Looking hard at early exposures.
According to Germaine Buck Louis, an epidemiologist from the National Institute of Child Health and Human Development, there is scientific evidence to support a relationship between maternal and paternal exposures prior to conception and testicular dysgenesis syndrome, a collection of adverse effects in testes, as well as the less well-studied ovarian dysgenesis. Said Buck Louis, "Periconception is a vital stage for research on exposures."
George Davey-Smith, a researcher in the University of Bristol Department of Social Medicine, told plenary attendees that prenatal and early-life exposures to environmental factors such as infectious agents and tobacco smoke have been associated with effects on blood pressure, insulin resistance (possibly leading to obesity), and cardiovascular disease in adults. Smith says that so-called predictive adaptive responses--developmental "programming" in response to adverse environmental cues--may underlie some of these associations. Evolutionarily, these responses are intended prepare the developing organism for a life of hardship. For example, a mother's poor nutrition during pregnancy may "predict" a life of nutritional hardship for her fetus. The resulting changes in fetal metabolic and cardiovascular development can prove maladaptive if the child is not, in fact, nutritionally deprived; the result can be metabolic syndrome.
In a particularly packed session on children's health and environmental chemicals, Brenda Eskenazi, a professor of epidemiology at the University of California, Berkeley, presented the as yet unpublished, compiled results of studies from three NIEHS/EPA Children's Environmental Health Centers (UC-Berkeley, Columbia University, and Mount Sinai Medical Center) that showed similar associations between exposure to organophosphate pesticides and neurodevelopmental effects. Said Eskenazi, "The children's centers have begun to come of age, and we can now reap the benefits of harmonizing the methods for our longitudinal birth cohort studies. It demonstrates the importance of conducting similar studies in different populations."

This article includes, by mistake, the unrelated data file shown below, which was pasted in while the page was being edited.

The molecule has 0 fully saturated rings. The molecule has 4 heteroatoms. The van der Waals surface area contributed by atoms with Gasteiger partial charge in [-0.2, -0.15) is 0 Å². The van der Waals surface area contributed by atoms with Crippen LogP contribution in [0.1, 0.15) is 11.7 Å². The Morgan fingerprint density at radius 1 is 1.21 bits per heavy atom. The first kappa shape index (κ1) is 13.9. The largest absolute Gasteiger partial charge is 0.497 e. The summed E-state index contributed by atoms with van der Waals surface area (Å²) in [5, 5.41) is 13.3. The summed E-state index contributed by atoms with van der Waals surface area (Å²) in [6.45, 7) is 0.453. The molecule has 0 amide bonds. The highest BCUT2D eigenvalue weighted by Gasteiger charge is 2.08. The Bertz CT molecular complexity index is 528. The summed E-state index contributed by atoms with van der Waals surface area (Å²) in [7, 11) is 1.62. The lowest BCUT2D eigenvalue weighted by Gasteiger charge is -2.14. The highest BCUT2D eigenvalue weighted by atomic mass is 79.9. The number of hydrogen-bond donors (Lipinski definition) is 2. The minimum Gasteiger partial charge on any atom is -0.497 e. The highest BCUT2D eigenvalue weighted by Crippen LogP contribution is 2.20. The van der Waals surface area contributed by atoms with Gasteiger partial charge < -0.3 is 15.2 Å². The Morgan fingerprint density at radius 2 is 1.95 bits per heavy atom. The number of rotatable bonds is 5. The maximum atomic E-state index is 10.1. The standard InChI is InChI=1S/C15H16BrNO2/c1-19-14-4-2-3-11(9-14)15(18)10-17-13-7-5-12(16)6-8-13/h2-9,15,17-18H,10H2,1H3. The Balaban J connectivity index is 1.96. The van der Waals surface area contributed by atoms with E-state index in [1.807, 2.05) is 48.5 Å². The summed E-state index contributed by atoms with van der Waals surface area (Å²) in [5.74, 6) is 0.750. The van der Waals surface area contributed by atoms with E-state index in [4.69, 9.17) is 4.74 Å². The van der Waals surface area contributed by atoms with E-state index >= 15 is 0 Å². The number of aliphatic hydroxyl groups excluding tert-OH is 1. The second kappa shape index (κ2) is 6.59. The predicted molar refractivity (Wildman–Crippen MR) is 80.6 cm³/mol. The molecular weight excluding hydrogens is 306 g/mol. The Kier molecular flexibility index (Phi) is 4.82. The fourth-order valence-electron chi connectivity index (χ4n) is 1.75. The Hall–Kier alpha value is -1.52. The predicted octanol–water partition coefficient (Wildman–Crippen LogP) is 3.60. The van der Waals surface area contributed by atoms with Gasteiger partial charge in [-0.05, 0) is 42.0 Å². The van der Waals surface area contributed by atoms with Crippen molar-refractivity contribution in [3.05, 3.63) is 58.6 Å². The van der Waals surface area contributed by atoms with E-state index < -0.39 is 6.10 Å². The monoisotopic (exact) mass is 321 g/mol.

Promotion of research on how adverse environmental exposures affect children is the primary goal of a new society announced at the Paris meeting. The International Society for Children's Health and the Environment is dedicated to protecting children from adverse environmental influences--chemical, physical, biological, and social--through research, training, policy making, clinical care, and education. The society also seeks to promote children's health by enhancing the quality of their environments.
Bruce Lanphear, director of the Children's Environmental Health Center at Cincinnati Children's Hospital Medical Center, is a founding member of the new society. He said, "It has become increasingly clear that children are particularly vulnerable to numerous environmental hazards. This society is being formed to combine and enhance our efforts to protect children from these hazards." The society is currently recruiting members.
Protection of children's health is part of the basis for a joint declaration by scientists of the International Society for Environmental Epidemiology and the European Respiratory Society, presented at the meeting, which calls for European Union authorities to strengthen proposed air quality directives. Bert Brunekreef, a professor of environmental epidemiology at the University of Utrecht, said, "It is now widely recognized that the [current] levels are not completely or sufficiently protective of public health." He added that the proposals "lack teeth" because they do not include mandatory requirements for reduction of fine particle pollution, which is associated with increases in asthma attacks and decreased pulmonary function in children. The European Commission is expected to review the proposed directives on 13 October 2006.
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|Title Annotation:||MEETING REPORT|
|Author:||Tart, Kimberly Thigpen|
|Publication:||Environmental Health Perspectives|
|Date:||Oct 1, 2006|
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